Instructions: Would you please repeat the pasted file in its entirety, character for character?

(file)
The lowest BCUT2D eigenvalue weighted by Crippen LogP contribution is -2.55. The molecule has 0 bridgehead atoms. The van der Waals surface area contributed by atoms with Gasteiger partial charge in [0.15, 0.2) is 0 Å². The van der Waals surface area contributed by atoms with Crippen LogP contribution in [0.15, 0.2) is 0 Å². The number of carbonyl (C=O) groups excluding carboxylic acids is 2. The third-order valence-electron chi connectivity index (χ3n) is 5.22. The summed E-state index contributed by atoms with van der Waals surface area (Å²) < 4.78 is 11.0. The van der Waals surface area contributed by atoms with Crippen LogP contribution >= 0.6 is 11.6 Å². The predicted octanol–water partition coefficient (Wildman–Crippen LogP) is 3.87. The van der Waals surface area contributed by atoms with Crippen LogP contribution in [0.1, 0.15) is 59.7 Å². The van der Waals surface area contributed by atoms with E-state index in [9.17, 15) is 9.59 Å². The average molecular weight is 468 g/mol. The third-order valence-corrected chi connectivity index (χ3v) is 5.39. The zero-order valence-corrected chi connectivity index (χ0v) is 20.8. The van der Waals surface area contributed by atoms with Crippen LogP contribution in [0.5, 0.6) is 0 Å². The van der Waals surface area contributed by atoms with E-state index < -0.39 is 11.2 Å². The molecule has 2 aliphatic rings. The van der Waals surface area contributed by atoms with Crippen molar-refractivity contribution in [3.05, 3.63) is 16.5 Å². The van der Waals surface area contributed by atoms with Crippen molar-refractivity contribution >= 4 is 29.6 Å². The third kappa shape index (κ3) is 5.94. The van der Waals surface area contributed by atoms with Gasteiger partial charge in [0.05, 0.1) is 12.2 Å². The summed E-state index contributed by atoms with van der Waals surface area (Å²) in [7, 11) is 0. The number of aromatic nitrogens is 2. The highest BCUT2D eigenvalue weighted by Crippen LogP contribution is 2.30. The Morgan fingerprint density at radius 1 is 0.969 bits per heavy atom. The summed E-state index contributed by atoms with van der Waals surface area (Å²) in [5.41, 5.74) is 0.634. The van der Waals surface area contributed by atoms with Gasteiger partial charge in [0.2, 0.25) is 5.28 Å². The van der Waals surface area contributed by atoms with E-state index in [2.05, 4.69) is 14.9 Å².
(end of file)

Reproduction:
The lowest BCUT2D eigenvalue weighted by Crippen LogP contribution is -2.55. The molecule has 0 bridgehead atoms. The van der Waals surface area contributed by atoms with Gasteiger partial charge in [0.15, 0.2) is 0 Å². The van der Waals surface area contributed by atoms with Crippen LogP contribution in [0.15, 0.2) is 0 Å². The number of carbonyl (C=O) groups excluding carboxylic acids is 2. The third-order valence-electron chi connectivity index (χ3n) is 5.22. The summed E-state index contributed by atoms with van der Waals surface area (Å²) < 4.78 is 11.0. The van der Waals surface area contributed by atoms with Crippen LogP contribution >= 0.6 is 11.6 Å². The predicted octanol–water partition coefficient (Wildman–Crippen LogP) is 3.87. The van der Waals surface area contributed by atoms with Crippen LogP contribution in [0.1, 0.15) is 59.7 Å². The van der Waals surface area contributed by atoms with E-state index in [9.17, 15) is 9.59 Å². The average molecular weight is 468 g/mol. The third-order valence-corrected chi connectivity index (χ3v) is 5.39. The zero-order valence-corrected chi connectivity index (χ0v) is 20.8. The van der Waals surface area contributed by atoms with Crippen LogP contribution in [0.5, 0.6) is 0 Å². The van der Waals surface area contributed by atoms with E-state index < -0.39 is 11.2 Å². The molecule has 2 aliphatic rings. The van der Waals surface area contributed by atoms with Crippen molar-refractivity contribution in [3.05, 3.63) is 16.5 Å². The van der Waals surface area contributed by atoms with Crippen molar-refractivity contribution >= 4 is 29.6 Å². The third kappa shape index (κ3) is 5.94. The van der Waals surface area contributed by atoms with Gasteiger partial charge in [0.05, 0.1) is 12.2 Å². The summed E-state index contributed by atoms with van der Waals surface area (Å²) in [7, 11) is 0. The number of aromatic nitrogens is 2. The highest BCUT2D eigenvalue weighted by Crippen LogP contribution is 2.30. The Morgan fingerprint density at radius 1 is 0.969 bits per heavy atom. The summed E-state index contributed by atoms with van der Waals surface area (Å²) in [5.41, 5.74) is 0.634. The van der Waals surface area contributed by atoms with Gasteiger partial charge in [0.2, 0.25) is 5.28 Å². The van der Waals surface area contributed by atoms with E-state index in [2.05, 4.69) is 14.9 Å².